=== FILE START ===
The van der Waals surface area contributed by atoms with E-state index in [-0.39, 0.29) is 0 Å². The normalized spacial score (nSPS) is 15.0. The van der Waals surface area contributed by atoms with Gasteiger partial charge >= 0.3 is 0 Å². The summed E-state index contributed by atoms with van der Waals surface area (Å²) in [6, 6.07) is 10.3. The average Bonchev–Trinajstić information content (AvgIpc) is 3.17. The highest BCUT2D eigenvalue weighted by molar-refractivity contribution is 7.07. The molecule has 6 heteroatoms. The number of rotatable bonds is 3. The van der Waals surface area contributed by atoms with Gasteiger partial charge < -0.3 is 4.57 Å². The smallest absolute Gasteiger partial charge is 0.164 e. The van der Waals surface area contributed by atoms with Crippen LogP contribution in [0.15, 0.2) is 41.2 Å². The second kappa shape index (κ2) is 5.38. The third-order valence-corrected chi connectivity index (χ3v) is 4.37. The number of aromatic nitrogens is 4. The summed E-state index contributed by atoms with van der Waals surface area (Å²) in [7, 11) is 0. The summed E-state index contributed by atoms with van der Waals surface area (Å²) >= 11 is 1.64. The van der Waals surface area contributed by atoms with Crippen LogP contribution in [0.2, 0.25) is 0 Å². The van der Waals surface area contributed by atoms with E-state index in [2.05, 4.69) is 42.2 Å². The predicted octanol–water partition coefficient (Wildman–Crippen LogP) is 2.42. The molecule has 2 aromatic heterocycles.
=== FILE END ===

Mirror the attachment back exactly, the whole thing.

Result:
The van der Waals surface area contributed by atoms with E-state index in [-0.39, 0.29) is 0 Å². The normalized spacial score (nSPS) is 15.0. The van der Waals surface area contributed by atoms with Gasteiger partial charge >= 0.3 is 0 Å². The summed E-state index contributed by atoms with van der Waals surface area (Å²) in [6, 6.07) is 10.3. The average Bonchev–Trinajstić information content (AvgIpc) is 3.17. The highest BCUT2D eigenvalue weighted by molar-refractivity contribution is 7.07. The molecule has 6 heteroatoms. The number of rotatable bonds is 3. The van der Waals surface area contributed by atoms with Gasteiger partial charge < -0.3 is 4.57 Å². The smallest absolute Gasteiger partial charge is 0.164 e. The van der Waals surface area contributed by atoms with Crippen LogP contribution in [0.15, 0.2) is 41.2 Å². The second kappa shape index (κ2) is 5.38. The third-order valence-corrected chi connectivity index (χ3v) is 4.37. The number of aromatic nitrogens is 4. The summed E-state index contributed by atoms with van der Waals surface area (Å²) in [7, 11) is 0. The summed E-state index contributed by atoms with van der Waals surface area (Å²) >= 11 is 1.64. The van der Waals surface area contributed by atoms with Crippen LogP contribution in [0.2, 0.25) is 0 Å². The van der Waals surface area contributed by atoms with E-state index in [2.05, 4.69) is 42.2 Å². The predicted octanol–water partition coefficient (Wildman–Crippen LogP) is 2.42. The molecule has 2 aromatic heterocycles.